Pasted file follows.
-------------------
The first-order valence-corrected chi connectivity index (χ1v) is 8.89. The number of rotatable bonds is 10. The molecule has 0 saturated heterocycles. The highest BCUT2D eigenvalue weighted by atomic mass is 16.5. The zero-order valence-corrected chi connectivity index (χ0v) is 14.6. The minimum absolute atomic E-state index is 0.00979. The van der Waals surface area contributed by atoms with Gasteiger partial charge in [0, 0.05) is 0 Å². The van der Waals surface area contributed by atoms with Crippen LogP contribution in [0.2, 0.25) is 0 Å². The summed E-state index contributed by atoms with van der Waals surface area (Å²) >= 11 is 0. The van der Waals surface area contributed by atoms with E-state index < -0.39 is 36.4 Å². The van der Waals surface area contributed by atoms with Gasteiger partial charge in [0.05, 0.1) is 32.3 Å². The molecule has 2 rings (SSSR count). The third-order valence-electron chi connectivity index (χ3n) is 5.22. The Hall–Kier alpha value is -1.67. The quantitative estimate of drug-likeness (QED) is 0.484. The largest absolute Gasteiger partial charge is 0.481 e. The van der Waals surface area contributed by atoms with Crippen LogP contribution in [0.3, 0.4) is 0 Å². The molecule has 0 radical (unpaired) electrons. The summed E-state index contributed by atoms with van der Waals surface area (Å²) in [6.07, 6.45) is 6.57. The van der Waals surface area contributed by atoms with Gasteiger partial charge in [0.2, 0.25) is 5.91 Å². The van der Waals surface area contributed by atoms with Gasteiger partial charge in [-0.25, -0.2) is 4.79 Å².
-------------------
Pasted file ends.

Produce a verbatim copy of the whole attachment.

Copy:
The first-order valence-corrected chi connectivity index (χ1v) is 8.89. The number of rotatable bonds is 10. The molecule has 0 saturated heterocycles. The highest BCUT2D eigenvalue weighted by atomic mass is 16.5. The zero-order valence-corrected chi connectivity index (χ0v) is 14.6. The minimum absolute atomic E-state index is 0.00979. The van der Waals surface area contributed by atoms with Gasteiger partial charge in [0, 0.05) is 0 Å². The van der Waals surface area contributed by atoms with Crippen LogP contribution in [0.2, 0.25) is 0 Å². The summed E-state index contributed by atoms with van der Waals surface area (Å²) >= 11 is 0. The van der Waals surface area contributed by atoms with E-state index < -0.39 is 36.4 Å². The van der Waals surface area contributed by atoms with Gasteiger partial charge in [0.05, 0.1) is 32.3 Å². The molecule has 2 rings (SSSR count). The third-order valence-electron chi connectivity index (χ3n) is 5.22. The Hall–Kier alpha value is -1.67. The quantitative estimate of drug-likeness (QED) is 0.484. The largest absolute Gasteiger partial charge is 0.481 e. The van der Waals surface area contributed by atoms with Crippen LogP contribution in [0.3, 0.4) is 0 Å². The molecule has 0 radical (unpaired) electrons. The summed E-state index contributed by atoms with van der Waals surface area (Å²) in [6.07, 6.45) is 6.57. The van der Waals surface area contributed by atoms with Gasteiger partial charge in [0.2, 0.25) is 5.91 Å². The van der Waals surface area contributed by atoms with Gasteiger partial charge in [-0.25, -0.2) is 4.79 Å².